While getting her first ultrasound during her seventh week of pregnancy, Aleksandra Patete and her husband, Dominic Jr., discovered she had a 12-centimeter cyst on her right ovary. The cyst was removed through a minimally invasive surgery by University Hospitals doctors, but a biopsy revealed the 28-year-old first-time mother had stage 1 ovarian cancer — a diagnosis that affects two out of every 100,000 pregnant women. Dr. David Hackney, UH’s director of maternal fetal medicine, led a coordinated effort among oncologists and obstetricians to develop an 18-week low-dose chemotherapy treatment plan. Rather than conduct a more extensive surgery that put the baby’s health at further risk, the treatment would maintain both Aleksandra’s and her unborn child’s health. At 3:07 p.m. April 24, Dominic Patete III was born weighing 8 pounds, 7 ounces.
I had no symptoms prior to this. Usually with ovarian cancer, it’s not detected until about stage 4, so I was lucky. Had I not gotten pregnant, the cyst could have possibly ruptured, and the cancer could have traveled to other parts of my body.
The word “termination” had been thrown around by family members and doctors, because that was ultimately my greatest chance of survival — to terminate the pregnancy and aggressively treat the cancer. Ultimately, we were going to do whatever was going to save my life, but in my mind, I knew this baby had saved my life already so that wasn’t an option for me.
I felt like I had no energy to get up and do anything. I would just sit on the couch for those days. Even my joints in my fingers would ache, so it was hard to move. It was like I had the flu. Two days after Christmas, we decided to shave my head because my hair was just coming out in clumps.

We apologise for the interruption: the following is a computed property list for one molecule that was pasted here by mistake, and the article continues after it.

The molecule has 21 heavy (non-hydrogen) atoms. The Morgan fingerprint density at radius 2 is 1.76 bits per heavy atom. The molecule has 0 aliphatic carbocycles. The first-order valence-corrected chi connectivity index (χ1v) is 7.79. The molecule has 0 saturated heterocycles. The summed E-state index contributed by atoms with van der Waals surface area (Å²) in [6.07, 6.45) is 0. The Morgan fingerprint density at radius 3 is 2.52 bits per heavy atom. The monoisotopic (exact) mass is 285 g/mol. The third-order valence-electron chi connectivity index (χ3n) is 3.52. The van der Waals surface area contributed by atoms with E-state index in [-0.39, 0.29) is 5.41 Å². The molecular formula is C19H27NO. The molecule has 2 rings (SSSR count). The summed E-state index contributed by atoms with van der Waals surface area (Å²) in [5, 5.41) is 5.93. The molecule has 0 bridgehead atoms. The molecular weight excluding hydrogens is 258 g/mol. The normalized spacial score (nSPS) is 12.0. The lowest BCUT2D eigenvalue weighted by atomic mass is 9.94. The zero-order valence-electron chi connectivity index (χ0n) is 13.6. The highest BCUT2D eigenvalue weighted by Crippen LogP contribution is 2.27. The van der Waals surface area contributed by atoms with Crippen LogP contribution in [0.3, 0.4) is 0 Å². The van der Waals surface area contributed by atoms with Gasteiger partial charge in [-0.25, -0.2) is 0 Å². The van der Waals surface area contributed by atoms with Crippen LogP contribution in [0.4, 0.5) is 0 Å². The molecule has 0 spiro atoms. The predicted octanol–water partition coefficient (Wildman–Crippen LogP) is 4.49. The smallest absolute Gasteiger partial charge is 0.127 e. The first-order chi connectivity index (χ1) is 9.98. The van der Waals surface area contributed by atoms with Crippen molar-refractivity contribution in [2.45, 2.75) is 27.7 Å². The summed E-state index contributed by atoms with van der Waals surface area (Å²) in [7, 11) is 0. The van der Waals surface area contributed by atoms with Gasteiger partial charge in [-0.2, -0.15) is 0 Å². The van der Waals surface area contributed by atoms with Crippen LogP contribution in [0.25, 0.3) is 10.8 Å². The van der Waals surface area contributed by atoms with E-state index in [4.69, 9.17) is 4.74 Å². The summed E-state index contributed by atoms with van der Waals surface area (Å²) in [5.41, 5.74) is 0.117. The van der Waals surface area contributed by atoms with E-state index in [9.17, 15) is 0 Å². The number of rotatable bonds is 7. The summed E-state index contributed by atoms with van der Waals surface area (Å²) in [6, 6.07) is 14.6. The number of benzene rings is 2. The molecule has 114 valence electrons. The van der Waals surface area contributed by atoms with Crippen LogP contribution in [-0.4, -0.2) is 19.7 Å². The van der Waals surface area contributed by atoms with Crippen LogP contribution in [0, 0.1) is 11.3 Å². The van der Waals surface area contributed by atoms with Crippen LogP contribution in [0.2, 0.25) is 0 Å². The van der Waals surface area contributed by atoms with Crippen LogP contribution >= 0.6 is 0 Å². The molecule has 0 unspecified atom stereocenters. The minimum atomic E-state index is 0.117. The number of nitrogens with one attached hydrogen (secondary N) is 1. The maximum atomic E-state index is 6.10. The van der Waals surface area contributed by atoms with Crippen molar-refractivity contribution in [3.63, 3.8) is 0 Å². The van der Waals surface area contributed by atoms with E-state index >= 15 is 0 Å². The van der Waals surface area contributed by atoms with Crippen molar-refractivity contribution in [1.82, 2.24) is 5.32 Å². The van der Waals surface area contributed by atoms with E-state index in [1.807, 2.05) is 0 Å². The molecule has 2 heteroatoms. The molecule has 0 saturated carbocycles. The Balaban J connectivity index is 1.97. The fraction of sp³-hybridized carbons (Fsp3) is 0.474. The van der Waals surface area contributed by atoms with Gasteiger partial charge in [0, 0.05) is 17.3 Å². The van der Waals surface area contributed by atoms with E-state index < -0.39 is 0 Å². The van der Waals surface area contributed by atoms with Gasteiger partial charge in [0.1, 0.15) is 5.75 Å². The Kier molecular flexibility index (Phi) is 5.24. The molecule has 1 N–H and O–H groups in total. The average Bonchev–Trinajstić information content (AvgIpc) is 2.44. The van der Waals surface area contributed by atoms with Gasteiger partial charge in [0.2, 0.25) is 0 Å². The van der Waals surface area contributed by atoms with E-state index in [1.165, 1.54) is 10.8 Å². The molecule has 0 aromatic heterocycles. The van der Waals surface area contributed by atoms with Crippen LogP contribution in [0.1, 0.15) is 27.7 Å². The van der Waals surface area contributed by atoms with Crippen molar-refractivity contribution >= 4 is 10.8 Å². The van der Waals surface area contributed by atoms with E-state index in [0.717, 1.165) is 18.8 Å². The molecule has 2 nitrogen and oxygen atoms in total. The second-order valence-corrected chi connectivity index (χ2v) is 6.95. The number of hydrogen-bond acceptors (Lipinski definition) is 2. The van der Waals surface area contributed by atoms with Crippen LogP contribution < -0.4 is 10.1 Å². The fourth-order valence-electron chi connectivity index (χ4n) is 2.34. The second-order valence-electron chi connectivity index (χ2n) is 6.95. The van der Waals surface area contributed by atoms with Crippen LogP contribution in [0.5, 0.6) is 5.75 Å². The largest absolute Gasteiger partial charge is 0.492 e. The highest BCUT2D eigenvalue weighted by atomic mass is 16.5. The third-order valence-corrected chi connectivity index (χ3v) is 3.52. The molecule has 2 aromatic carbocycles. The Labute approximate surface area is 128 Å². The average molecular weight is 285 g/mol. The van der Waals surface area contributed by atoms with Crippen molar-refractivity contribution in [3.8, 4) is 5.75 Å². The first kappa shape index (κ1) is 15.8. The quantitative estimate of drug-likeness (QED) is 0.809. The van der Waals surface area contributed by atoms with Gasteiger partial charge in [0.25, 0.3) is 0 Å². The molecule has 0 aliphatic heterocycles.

I had my last treatment when I was 34-weeks pregnant. The risk was that if the chemo was affecting the baby and he was born early, then he would have some immunosuppression and would maybe need some help in the NICU.
We joked that I deserved to have an easy labor considering all the things I went through. I pushed for 30 minutes, and he was born at 3:07 p.m. He was completely healthy.
I had gone through surgery and scans and chemo with this kid, and he was finally there. I felt horrible that I had to put him through it, but at the same time, we did it together. It gave us this bond that’s never going to be able to break.
Six weeks after I gave birth, they took out the effected ovary, lymph nodes and fallopian tube. They did biopsies to make sure they didn’t see any other cancer. Every biopsy came back negative.
DOC SAYS: “A rising tide carries all ships,” says Dr. David Hackney. “If you maximize mom’s health and you maximize the outcomes for mom, then you’re also making things better for the baby. You want to disturb the uterus as little as you can.”